Sunday, December 28, 2008

Monday Morning Clients, Tuesday Afternoon Clients

In my ebook, The Truth About Hiring A Criminal Defense Lawyer, my number one tip to being a good criminal defense lawyer's client is to never call your lawyer on a Monday morning. Wait until Tuesday afternoon.

So here comes tomorrow, Monday, after vacation. After the world has been on vacation. The clients who haven't read the ebook, and even those who did, will call. The calls will begin right at 9:00 a.m. Those trying to be subtle will wait until 9:12 a.m. Some will send e-mails tonight or early tomorrow morning. One already called during the week, requesting a meeting for, Monday morning. Reason? To tell me the same thing he's told me over and over again. I, have no news for him because he was just arraigned before Christmas and discovery isn't due for a few more days.

Me, I like to see the state's evidence before I engage in a post-consultation meeting with the client to "discuss the case."

Welcome back Brian.

It's as if on their calendar is a big red ALL CAPS entry on Monday morning: BRIAN'S BACK

No matter the stated reason for calling, the singular reason is this: to remind me that they are my client, and I am their lawyer.

It is a fascinating phenomenon that begins after the initial consultation. I'll meet with a potential client at 3 p.m. one day, and the next day he will call and say "hi, I met with you yesterday, we talked about my fraud case....."

Now I can understand this with a volume practice, the kind where the potential client shows up to an office with 6 people sitting in the lobby, but I do not have a volume practice. Usually, when my clients arrive in the office, there is no more than one other client there.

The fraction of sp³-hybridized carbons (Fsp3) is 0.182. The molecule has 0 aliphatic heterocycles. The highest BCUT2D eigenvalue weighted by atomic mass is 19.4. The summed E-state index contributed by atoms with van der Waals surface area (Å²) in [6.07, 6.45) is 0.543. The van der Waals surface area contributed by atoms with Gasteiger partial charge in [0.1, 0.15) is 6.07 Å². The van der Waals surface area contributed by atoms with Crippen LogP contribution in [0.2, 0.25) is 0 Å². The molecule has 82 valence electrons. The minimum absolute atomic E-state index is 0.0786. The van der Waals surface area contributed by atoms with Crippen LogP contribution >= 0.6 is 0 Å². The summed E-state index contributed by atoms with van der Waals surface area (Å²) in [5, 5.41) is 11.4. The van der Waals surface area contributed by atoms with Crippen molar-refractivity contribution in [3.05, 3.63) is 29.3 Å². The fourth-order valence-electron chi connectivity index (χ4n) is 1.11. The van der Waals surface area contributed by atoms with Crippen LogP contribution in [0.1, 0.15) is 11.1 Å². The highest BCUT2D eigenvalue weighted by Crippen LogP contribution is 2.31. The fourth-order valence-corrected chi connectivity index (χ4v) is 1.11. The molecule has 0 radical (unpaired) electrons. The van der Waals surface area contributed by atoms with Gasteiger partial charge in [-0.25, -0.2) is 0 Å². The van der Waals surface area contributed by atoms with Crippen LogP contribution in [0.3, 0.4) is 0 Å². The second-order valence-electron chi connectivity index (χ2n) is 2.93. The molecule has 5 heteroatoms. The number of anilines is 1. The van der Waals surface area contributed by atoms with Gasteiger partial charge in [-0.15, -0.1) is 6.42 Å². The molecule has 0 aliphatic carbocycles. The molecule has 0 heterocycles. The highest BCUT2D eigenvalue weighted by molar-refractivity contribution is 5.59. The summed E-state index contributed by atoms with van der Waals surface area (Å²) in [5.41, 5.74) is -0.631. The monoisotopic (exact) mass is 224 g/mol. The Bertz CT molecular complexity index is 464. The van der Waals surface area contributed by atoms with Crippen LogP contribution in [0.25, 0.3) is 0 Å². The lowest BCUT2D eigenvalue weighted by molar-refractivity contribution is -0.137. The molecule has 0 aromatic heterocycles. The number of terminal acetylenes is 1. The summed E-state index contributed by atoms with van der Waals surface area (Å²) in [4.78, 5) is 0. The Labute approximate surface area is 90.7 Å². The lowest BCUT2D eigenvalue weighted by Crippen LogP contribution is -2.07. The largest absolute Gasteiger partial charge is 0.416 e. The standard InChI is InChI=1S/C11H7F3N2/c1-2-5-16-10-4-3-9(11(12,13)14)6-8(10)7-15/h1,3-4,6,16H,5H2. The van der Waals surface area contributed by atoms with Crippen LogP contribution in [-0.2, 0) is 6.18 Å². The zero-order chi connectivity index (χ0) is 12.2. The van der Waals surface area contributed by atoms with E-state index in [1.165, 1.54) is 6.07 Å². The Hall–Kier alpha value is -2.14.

But still, the criminal defense client believes that once they leave the office, once I leave on vacation, I have washed my mind and desk of all evidence of their case.

It is the Monday morning calls that bother me the most.

I am conscientious with my clients. I actually tell them I am going away and specifically address their case. "We're still waiting for discovery, it should arrive after January 1." "I've called the prosecutor and he's gone until January 5."

When I go away for long weekends, any client who is under investigation and could possibly be arrested is advised of my travels and told that another criminal defense lawyer is aware of the situation and available. We know in the criminal defense bar that going on vacation or long weekends could result in getting fired.

Criminal defense lawyers on vacation? During my case? Blasphemy!

So tomorrow, Monday, there's nothing to discuss, and you, my client, know that. You are not actually expecting me to say "while I was on vacation, while everyone was on vacation, I actually got a call from the prosecutor from his grandmother's home in Indiana and we discussed your case." You are calling for one reason: "remember me?"

I like the Tuesday afternoon clients. The clients who know that tomorrow, I'll be reviewing a week of mail, any incoming phone calls, making notes on what needs to be done in the coming days, weeks, months. They'll wait to have a real conversation with me and not just my assistant telling them "He's under a pile of paper right now, can he call you back when he gets settled?"

Particularly interesting is that the Tuesday afternoon clients begin their phone call with "how was your vacation?"

Monday morning clients begin with "what's going on with my case?" I'd have more respect for them if they said "Brian? hey, good, you're back, now let's get on with it."

See you tomorrow, morning, looking forward to Tuesday afternoon.

Brian Tannebaum is a criminal defense lawyer in Miami, Florida practicing in state and federal court. Read his free ebook The Truth About Hiring A Criminal Defense Lawyer. To learn more about Brian and his firm, Tannebaum Weiss, please visit

Share/Save/Bookmark rules Post to Twitter